FIG. 6 is a block diagram of a frequency difference detector circuit in accordance with aspects of the invention. The frequency difference detector circuit of FIG. 6 may be used in some embodiments as the frequency difference detector of the reference clock generator of FIG. 3. The frequency difference detector circuit receives a slow difference signal SLOW, a fast difference signal FAST, and a feedback clock signal FB. The received signals may be supplied by the beat frequency generator of the reference clock generator circuit illustrated in FIG. 3. Accordingly, the slow difference signal signals how much slower a VCO clock signal is than a received data rate, the fast difference signal signals how much faster the VCO clock signal is than the received data rate, and the feedback clock signal signals a desired maximum difference between the frequency of the VCO clock signal and the received data rate. The frequency difference detector circuit determines the relative frequencies of the input signals and produces an up comparison signal UP and a down comparison signal DOWN. The comparison signals may be filtered to control a voltage-controlled oscillator as in the reference clock generator circuit illustrated in FIG. 3.

The frequency difference detector circuit includes a slow counter 611 that counts rising transitions of the slow difference signal, a fast counter 613 that counts rising transitions of the fast difference signal, and a clock counter 615 that counts rising transitions of the feedback clock signal. Each counter resets its count to zero when a reset signal RST is asserted. Each counter has an output that is asserted when the counter reaches a limit value, for example, ten. The slow counter 611 asserts an up limit signal UPLMT when its count value reaches the limit. The fast counter 613 asserts a down limit signal DNLMT when its count value reaches the limit. The clock counter 615 asserts a clock limit signal CKLMT when its count value reaches the limit. In most embodiments, the counters count to the same limit value. In some embodiments, the limits may be different between the counters and the frequency comparisons performed by the frequency difference detector circuit are correspondingly ratioed. In some embodiments, the counters may count on falling transitions or rising and falling transitions of their respective inputs. The counters may also reset to a maximum count and count down toward zero with the limit outputs asserted accordingly.

The limit outputs from the counters are logically combined to produce the reset signal. A first OR gate 621 logically ORs the up limit signal and the down limit signal to produce an up-down limit signal UDLMT. A second OR gate 623 logically ORs the up-down limit signal and the clock limit signal to produce the reset signal. Thus, the limit signal is the logical OR of the up limit signal, the down limit signal, and the clock limit signal. Accordingly, all of the counters are reset when any of the counters reaches its limit value.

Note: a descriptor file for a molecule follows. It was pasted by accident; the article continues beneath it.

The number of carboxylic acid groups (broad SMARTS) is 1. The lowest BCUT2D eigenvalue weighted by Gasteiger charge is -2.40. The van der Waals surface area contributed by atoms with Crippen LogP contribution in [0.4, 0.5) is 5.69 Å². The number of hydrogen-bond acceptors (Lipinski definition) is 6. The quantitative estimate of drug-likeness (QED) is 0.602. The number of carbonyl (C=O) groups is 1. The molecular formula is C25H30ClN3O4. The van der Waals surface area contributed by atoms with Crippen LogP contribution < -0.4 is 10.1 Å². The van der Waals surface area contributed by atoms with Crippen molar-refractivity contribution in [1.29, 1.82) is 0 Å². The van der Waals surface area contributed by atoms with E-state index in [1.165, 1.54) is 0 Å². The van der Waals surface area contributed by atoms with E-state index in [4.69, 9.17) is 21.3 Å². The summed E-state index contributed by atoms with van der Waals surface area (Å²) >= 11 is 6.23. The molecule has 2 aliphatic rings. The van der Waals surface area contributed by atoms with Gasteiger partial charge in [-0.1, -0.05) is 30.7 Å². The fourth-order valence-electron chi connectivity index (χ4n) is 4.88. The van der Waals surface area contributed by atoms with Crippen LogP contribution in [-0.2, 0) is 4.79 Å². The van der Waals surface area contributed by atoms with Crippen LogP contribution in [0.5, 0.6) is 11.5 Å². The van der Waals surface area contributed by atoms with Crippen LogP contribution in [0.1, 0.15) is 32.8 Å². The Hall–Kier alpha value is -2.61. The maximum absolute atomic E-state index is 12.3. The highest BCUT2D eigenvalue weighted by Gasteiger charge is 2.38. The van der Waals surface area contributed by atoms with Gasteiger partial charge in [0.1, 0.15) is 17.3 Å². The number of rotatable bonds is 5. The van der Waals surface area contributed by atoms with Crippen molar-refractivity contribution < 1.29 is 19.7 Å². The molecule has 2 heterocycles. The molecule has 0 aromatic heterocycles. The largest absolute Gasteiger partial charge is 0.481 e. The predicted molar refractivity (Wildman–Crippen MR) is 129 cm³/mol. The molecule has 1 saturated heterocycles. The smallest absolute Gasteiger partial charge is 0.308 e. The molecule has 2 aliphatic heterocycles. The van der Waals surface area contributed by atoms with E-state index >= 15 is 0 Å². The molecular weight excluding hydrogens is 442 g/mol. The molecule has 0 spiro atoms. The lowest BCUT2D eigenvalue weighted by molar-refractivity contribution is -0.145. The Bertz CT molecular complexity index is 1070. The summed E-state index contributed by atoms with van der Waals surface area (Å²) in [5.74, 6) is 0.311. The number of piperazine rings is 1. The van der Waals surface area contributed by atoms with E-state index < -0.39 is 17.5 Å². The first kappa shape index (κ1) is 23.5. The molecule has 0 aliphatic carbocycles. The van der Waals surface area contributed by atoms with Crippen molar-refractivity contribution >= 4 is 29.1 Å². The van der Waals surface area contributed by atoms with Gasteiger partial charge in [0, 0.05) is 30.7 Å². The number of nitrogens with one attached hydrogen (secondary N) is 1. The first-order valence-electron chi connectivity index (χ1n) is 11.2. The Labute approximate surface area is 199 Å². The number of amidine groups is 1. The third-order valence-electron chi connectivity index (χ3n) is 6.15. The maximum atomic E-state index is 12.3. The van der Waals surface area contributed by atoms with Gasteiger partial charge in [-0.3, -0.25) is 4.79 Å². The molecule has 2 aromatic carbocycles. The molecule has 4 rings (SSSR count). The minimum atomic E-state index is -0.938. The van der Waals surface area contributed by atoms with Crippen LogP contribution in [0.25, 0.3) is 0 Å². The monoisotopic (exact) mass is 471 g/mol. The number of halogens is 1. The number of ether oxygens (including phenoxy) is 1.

Since the counters are reset at the same time, ordinarily, only the counter triggered by the highest frequency signal among the slow difference signal, the fast difference signal, and the feedback clock signal will reach its maximum count value and assert its limit output. The counters that are triggered by slower signals will not, ordinarily, assert their limit outputs because the reset signal will occur before they reach their maximum count value. It is noted that in some embodiments, a counter triggered by a slower signal may occasionally assert its limit output depending on the relative phases of the triggering signals. However, such occasional assertions generally are insignificant and do not overly negatively impact circuit operation, and may be reduced, for example, through the use of higher count values. Moreover, with use of the frequency difference detector circuit in the reference clock generator of FIG. 3, the frequency of the feedback clock signal will be adjusted so that occurrence of the occasionally asserted limit output triggered by the slower signal is gradually removed.

A first set-reset latch 625 provides lock detection. The first set-reset latch 625 produces an unlocked signal UNLOCK that is ONE when the frequency difference detector circuit determines that the frequency of the slow difference signal or the frequency of the fast difference signal is higher than the frequency of the feedback clock signal FB. The unlocked signal is ZERO when the frequency difference detector circuit determines that the frequency of the feedback clock signal is higher than both the frequency of the slow difference signal and the frequency of the fast difference signal. The first set-reset latch 625 is reset when the up-down limit signal is high and set when the clock limit signal is high. The unlocked signal is ONE when the latch is reset and ZERO when the latch is set. When the frequency difference detector circuit is used in a reference clock generator circuit as illustrated in FIG. 1, an active unlocked signal UNLOCK indicates that the reference clock signal of the reference clock generator circuit is not within a small tolerance of the data rate of the serial input signal received by the reference clock generator circuit.